"If we're not afraid to run against Paradise Creek, what makes anyone think we'd be afraid to run against Warning Glance? We'll be glad to entertain him when our horse is right."

Not only does Goldsmith think Redcall "can whip Warning Glance, but I think that other horse [Paradise Creek] would have been in mortal trouble running against us in the International if it had been at a mile.

"I'm not saying we would have beat him, but we sure would have made him dance."

New regime at Fair Hill

When the combined driving and three-day event that has been staged over the weekend at Fair Hill began to grow into an international-sized affair the past couple of years, the local organizers, Maryland horsewomen Lana duPont Wright and Trish Gilbert, decided they needed professional assistance.

They brought in Jack Weir, a former vice president of operations and engineering at NBC Sports. Weir has plenty of experience in organizing major events. He worked out many of the technicalities involved in televising the Seoul and Barcelona Olympics and will serve as a consultant for the network at the Atlanta Olympics.

"The particular challenge at Fair Hill is that there is minimal infrastructure," Weir said, gazing out over the vast countryside that comprises the 5,000-acre Natural Resources Center, which was willed to the state by the late Willie duPont Jr.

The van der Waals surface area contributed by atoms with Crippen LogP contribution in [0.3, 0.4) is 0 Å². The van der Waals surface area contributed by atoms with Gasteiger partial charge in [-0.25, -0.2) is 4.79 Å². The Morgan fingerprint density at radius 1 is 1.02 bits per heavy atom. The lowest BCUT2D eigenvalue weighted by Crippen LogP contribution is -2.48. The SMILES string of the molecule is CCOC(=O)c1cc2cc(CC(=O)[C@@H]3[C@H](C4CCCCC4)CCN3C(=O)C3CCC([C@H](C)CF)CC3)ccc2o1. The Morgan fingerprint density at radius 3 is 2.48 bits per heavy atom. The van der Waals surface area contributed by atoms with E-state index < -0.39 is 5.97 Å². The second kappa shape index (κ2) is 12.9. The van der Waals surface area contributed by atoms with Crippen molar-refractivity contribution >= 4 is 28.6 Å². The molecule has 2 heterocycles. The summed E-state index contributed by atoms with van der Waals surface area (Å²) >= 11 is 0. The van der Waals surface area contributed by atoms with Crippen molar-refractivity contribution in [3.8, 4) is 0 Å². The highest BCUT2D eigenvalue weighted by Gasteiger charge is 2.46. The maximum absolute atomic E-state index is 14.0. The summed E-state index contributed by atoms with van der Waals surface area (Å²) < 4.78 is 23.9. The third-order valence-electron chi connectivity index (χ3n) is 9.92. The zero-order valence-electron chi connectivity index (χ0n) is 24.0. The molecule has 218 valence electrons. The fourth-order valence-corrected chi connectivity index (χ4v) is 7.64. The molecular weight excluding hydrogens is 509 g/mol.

For the first time, fall steeplechase races are packaged into one extravaganza with the equestrian events, which are held at a nearby, but separate location.

"There is no power, and we even have to truck in water," Weir said about the large tented village at the center of the event that is connected to the outside world with makeshift telephone and electric lines. "But although the logistics are tough, we have a great natural resource -- the land. Michael Tucker, the British course designer, told me that for constructing cross country courses for equestrian sports, Fair Hill is without parallel in the world."

To try to get the community involved in the project and to realize what kind of facility they have in their midst, Weir initiated educational sessions at the site this year with about 600 children from local elementary schools and Girl Scout and Pony Club groups. Next year, he hopes to expand the educational aspect into a statewide program for school children.

And he hopes next year to move the final day's equestrian activities, such as the cone event for carriage driving and the stadium jumping phase of the three-day riding event, to the infield of the race course and stage them before the steeplechase card.

Weir estimates that about 8,000 to 10,000 spectators visited the equestrian site yesterday in spectacular autumn weather and that about twice that many will attend the equestrian venue and races today.

Miscellaneous

Only one Maryland-bred thoroughbred, Concern, is among the 126 horses pre-entered for Saturday's Breeders' Cup card. In the 10 previous runnings, only one Maryland-bred, the filly Safely Kept, has won a Breeders' Cup race, the Sprint in 1990 at Belmont Park. . . . There are two Maryland-sired horses in the Breeders' Cup. Soul of the Matter, a son of Private Terms, goes in the Classic and Prenup, sired by Smarten, is entered in the Sprint. Both stallions stand at the Northview Stallion Station in Chesapeake City. Although about a dozen Maryland stallions have sired Breeders' Cup starters, only one, Horatius, has sired a winner. . . . One owner, Godolphin Racing Inc., has two horses entered in Breeders' Cup races, trained by two different horsemen. The Godolphin outfit is just one of the stables owned by Sheik Mohammed al Maktoum of Dubai. He races recently purchased Meritocrat, trained by Ben Perkins Jr., in the Sprint, and English-based Cezanne, from the barn of Michael Stoute, in the Classic.